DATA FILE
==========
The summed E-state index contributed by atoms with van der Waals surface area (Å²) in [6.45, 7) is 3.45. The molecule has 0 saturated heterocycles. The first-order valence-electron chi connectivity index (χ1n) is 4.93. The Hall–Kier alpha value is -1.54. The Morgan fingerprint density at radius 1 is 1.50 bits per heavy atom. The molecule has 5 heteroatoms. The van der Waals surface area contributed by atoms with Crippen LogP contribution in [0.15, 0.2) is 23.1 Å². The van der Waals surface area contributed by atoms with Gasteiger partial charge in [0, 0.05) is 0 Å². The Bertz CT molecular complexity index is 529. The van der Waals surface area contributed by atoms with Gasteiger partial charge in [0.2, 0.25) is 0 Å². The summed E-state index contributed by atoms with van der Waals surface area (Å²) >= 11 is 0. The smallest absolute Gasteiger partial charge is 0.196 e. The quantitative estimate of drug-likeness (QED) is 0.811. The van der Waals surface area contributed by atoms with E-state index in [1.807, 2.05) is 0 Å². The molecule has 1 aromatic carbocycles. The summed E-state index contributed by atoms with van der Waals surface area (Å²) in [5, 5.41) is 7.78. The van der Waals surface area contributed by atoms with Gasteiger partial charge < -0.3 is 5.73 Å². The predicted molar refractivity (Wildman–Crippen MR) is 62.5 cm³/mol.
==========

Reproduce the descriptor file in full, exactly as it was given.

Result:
The summed E-state index contributed by atoms with van der Waals surface area (Å²) in [6.45, 7) is 3.45. The molecule has 0 saturated heterocycles. The first-order valence-electron chi connectivity index (χ1n) is 4.93. The Hall–Kier alpha value is -1.54. The Morgan fingerprint density at radius 1 is 1.50 bits per heavy atom. The molecule has 5 heteroatoms. The van der Waals surface area contributed by atoms with Crippen LogP contribution in [0.15, 0.2) is 23.1 Å². The van der Waals surface area contributed by atoms with Gasteiger partial charge in [0, 0.05) is 0 Å². The Bertz CT molecular complexity index is 529. The van der Waals surface area contributed by atoms with Gasteiger partial charge in [0.2, 0.25) is 0 Å². The summed E-state index contributed by atoms with van der Waals surface area (Å²) >= 11 is 0. The smallest absolute Gasteiger partial charge is 0.196 e. The quantitative estimate of drug-likeness (QED) is 0.811. The van der Waals surface area contributed by atoms with E-state index in [1.807, 2.05) is 0 Å². The molecule has 1 aromatic carbocycles. The summed E-state index contributed by atoms with van der Waals surface area (Å²) in [5, 5.41) is 7.78. The van der Waals surface area contributed by atoms with Gasteiger partial charge < -0.3 is 5.73 Å². The predicted molar refractivity (Wildman–Crippen MR) is 62.5 cm³/mol.